Welcome to Family Times!

Close this search box.

Immune-boosting foods for the family

The winter ills, chills and viruses are back! But don’t just wait at home with a box of tissues. Fight back by feeding your kids immune-boosting foods. Registered nutritionist and naturopath TESSA SCOTT shares her tips.

Dunedin-based Tessa says there are three key ways to boost our families’ immune systems – through food and nutrition, lifestyle, and natural medicines.

But some things work against that natural immunity, such as eating too much sugar (try to keep it to three or four teaspoons a day for kids) and not getting enough time outside and hence, not enough Vitamin D.

Too much exposure to common household chemicals such as bleach and triclosan (found in some soaps, toothpaste, hand sanitisers, and mouthwash) can reduce immunity levels too, she says.

Food and nutrition

The key nutrients involved in the function of immune cells include vitamins A, C & D, zinc, selenium, iron, and protein as well as antioxidants and phytonutrients, so it’s extra important that kids are getting these nutrients throughout winter, Tessa says.

Foods that have these include:

Vitamin A – egg yolks, carrots, apricots

Vitamin C – mango, oranges, strawberries, blackcurrants, kūmara, pineapple, broccoli, kiwifruit, tomatoes, peas

Vitamin D – tinned tuna, sardines, mackerel or fortified foods

Zinc – meat, nuts/seeds

Selenium – Brazil nuts, wholegrain cereals, meat, eggs, dairy products

Iron – meat, eggs, green vegetables

Protein – meat, eggs, dairy products, legumes, nuts/seeds

Antioxidants and Phytonutrients – these are in colourful fruits and vegetables – berries, kiwis, citrus, carrot, pumpkin, beetroot, red cabbage, capsicum, leafy greens, and herbs are all good examples.

“Kids aged four and upwards need around five servings of vegetables and two of fruit each day,” Tessa says.

Half a cup of cooked vegetables and a medium-sized piece of fruit would be an example of a serving size.

“In terms of protein foods (meats, nuts/seeds, eggs, legumes), four- to eight-year-olds need 1.5 servings, and kids aged nine to 13 need 2.5 servings.”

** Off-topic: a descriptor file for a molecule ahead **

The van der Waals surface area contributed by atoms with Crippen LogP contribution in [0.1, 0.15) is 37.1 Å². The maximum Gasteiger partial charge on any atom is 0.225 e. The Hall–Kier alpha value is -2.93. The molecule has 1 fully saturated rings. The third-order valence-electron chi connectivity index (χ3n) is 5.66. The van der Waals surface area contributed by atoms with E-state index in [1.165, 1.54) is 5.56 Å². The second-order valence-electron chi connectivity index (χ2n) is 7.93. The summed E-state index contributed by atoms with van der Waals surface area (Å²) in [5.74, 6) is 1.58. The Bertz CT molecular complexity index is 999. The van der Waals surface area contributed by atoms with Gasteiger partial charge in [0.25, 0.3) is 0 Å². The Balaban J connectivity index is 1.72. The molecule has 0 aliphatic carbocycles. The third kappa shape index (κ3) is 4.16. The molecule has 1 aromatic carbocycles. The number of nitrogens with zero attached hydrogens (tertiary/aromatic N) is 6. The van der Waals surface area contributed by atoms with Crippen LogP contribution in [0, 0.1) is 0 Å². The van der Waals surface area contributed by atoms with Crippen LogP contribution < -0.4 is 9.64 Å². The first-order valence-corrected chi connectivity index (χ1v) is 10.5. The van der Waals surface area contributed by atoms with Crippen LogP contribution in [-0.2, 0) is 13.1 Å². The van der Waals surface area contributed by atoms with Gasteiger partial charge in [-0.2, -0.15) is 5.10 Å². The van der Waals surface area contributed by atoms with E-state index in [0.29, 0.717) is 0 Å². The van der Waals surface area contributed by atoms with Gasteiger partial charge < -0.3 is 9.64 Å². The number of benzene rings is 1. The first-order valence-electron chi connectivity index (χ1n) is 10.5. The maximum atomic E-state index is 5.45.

One serving of protein would be half a chicken breast, half a cup of cooked mince or casserole, two eggs, one cup of cooked lentils or chickpeas, or a handful of nuts and seeds.

But how do you get these foods into kids?

Tessa suggests aiming for veggies at every meal. For instance, you could try:

  • avocado and tomato on toast
  • cold roast veggies in the lunchbox
  • cucumber and carrot sticks with dips such as hummus for snacks
  • adding spinach and nuts and seeds to smoothies
  • grate carrots/courgettes/beetroot into Bolognese.

Using sticker charts to see how many different coloured veggies the kids can eat each day can help and Tessa says we should also talk to our kids about why we need to eat these foods.

“You could say: ‘Did you know cheese helps your bones to grow?’ or ‘Carrots have vitamin A in them which helps us see in the dark’”.

It’s also important to check whether there are any underlying reasons the kids may not be eating the healthy food you provide, such as:

  • are they filling up on snacks or drinks (milk, energy drinks)?
  • are you giving them too much and they feel overwhelmed?
  • are they sick or too tired to eat?
  • are they distracted e.g. watching screens while eating, TV on in the background?
  • do they have good role models around? (E.g. are you eating the foods they eat and/or are you pressuring them to eat?)
  • have you given them enough time between snacks and meals to get hungry again? (Aim for at least two hours between each snack/meal.)

Tessa says we need to keep offering these foods to the kids even if they aren’t eaten as introducing new foods can be overwhelming for children.

“It can take 20-30 exposures to the food for them to even give it a go!” she says.


Our gut microbiome heavily influences our immune system. Exposure to microbes through interactions with our environment helps to diversify the types of bacteria we have in our guts.

A low diversity of gut bacteria is associated with higher rates of infection, allergies, eczema, and asthma, Tessa says.

Here are some ways gut bacteria diversity is affected:

  • Letting children play outside and get dirty regularly (i.e. every day) helps contribute to increasing diversity.
  • Using hand sanitisers and chemicals such as bleach and triclosan can lower diversity.

Natural medicines

“Using natural medicines such as herbs is a really effective way to boost the immune system and support it when kids get sick,” Tessa says.

Safe herbs to start with are echinacea, elderberry, thyme, ginger, and olive leaf.

“There are several safe herbal products available at pharmacies and health stores for kids that support immunity and help with coughs and colds,” she says.

Tessa offers a range of free nutritional resources for parents at her website Tessascott.co.nz.

<< Check out immune boosting recipes from Tessa >>

Share this article...



Latest Articles

Family Times is proud to support: